“I know that some novelists and some critics might perceive this as a failure in my work,” Galgut continued. “They believe novelists are supposed to lead the moral way, but I feel very uncomfortable in that role, to be honest.”

While much of the tale of “The Promise” takes place in previous decades, its themes – the legacy of colonialism and apartheid, and questions about who owns – still resonate painfully in his country, a- he declared. “The subject of land, who owns it, who owned it, who will own it in the future, this subject is very central in South African political life today. “

“The Promise” was one of six shortlisted novels and stood out for its artistry and scope, the judges said.

“It’s a book about legacy and legacy,” Maya Jasanoff, 2021 judges chair, said at a press conference Wednesday. “It’s a book that invites reflection on the decades.

American writers topped the shortlist again this year, counting for three of the finalists. These were Richard Powers for “Bewilderment”, Maggie Shipstead for “Great Circle” and Patricia Lockwood for “No One Is Talking About This”.

The other authors were Sri Lankan writer Anuk Arudpragasam for “A Passage North”, on the lingering trauma of civil war in her country, and British and Somali novelist Nadifa Mohamed for “The Fortune Men”, about a falsely Somali. accused of murder. in Wales.

The Booker Prize is awarded annually to the best novel written in English and published in Great Britain or Ireland, and was selected this year from 158 novels submitted. Last year, the award went to Douglas Stuart for “Shuggie Bain”, his first autobiographical novel about growing up in Scotland with an alcoholic mother. In 2019, breaking with tradition, the prize was awarded jointly to Bernardine Evaristo and Margaret Atwood.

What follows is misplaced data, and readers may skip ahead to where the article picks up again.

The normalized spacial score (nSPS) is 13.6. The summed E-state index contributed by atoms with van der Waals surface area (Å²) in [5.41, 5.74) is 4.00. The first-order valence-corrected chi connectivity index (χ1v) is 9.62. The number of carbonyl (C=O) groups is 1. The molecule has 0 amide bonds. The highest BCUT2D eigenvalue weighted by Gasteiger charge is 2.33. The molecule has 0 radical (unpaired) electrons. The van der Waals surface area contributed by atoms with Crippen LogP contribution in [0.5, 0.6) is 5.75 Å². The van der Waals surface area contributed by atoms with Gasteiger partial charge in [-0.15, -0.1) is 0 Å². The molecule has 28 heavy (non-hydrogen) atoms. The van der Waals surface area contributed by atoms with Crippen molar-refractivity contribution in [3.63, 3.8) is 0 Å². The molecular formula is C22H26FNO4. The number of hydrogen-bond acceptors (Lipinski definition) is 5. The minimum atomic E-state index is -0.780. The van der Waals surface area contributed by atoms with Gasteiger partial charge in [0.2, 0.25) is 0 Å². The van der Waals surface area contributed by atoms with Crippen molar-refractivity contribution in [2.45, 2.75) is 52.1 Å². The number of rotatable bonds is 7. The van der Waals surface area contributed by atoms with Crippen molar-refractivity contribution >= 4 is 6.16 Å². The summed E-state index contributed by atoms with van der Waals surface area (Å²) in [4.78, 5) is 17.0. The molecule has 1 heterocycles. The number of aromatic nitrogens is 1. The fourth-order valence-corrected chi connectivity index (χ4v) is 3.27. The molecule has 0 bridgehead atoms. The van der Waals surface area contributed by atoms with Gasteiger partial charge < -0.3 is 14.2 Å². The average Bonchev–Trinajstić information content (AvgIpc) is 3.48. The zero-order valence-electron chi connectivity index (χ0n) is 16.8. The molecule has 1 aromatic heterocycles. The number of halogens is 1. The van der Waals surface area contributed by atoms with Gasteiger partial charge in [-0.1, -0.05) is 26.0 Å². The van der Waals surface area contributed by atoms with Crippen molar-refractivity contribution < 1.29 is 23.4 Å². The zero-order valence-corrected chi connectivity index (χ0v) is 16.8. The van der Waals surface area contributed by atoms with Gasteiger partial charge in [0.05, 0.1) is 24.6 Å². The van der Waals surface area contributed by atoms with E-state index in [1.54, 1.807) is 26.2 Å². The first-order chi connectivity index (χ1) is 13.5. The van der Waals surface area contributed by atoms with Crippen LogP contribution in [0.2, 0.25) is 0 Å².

Since 2014, the prize has been open to any novel written in English and published in Great Britain. Previously it was limited to writers from Great Britain, Ireland, Zimbabwe and the Commonwealth.

Galgut is the third South African writer to win the Booker, after Nadine Gordimer and Coetzee, who won twice. Galgut started writing at a young age and fell in love with books when he was bedridden with lymphoma and family members read to occupy him.

He published his first novel, “A Sinless Season”, in 1982, when he was only 17 years old. His novel “The Good Doctor”, published in England in 2003, was shortlisted for the Booker that year and won the Commonwealth Writers Prize. He was on Booker’s shortlist again in 2010 for “In A Strange Room,” a novel about an estranged South African traveler named Damon, which straddled the line between fiction and memory and sparked debate over his eligibility. at a fictional price.

After bracing for yet another disappointment, Galgut was amazed that he finally won and confused by the onslaught of attention, he said.

“I don’t really know what to expect,” he said. “I kind of dread my lack of ability to rise to the occasion. My instinct is to shrink and protect myself.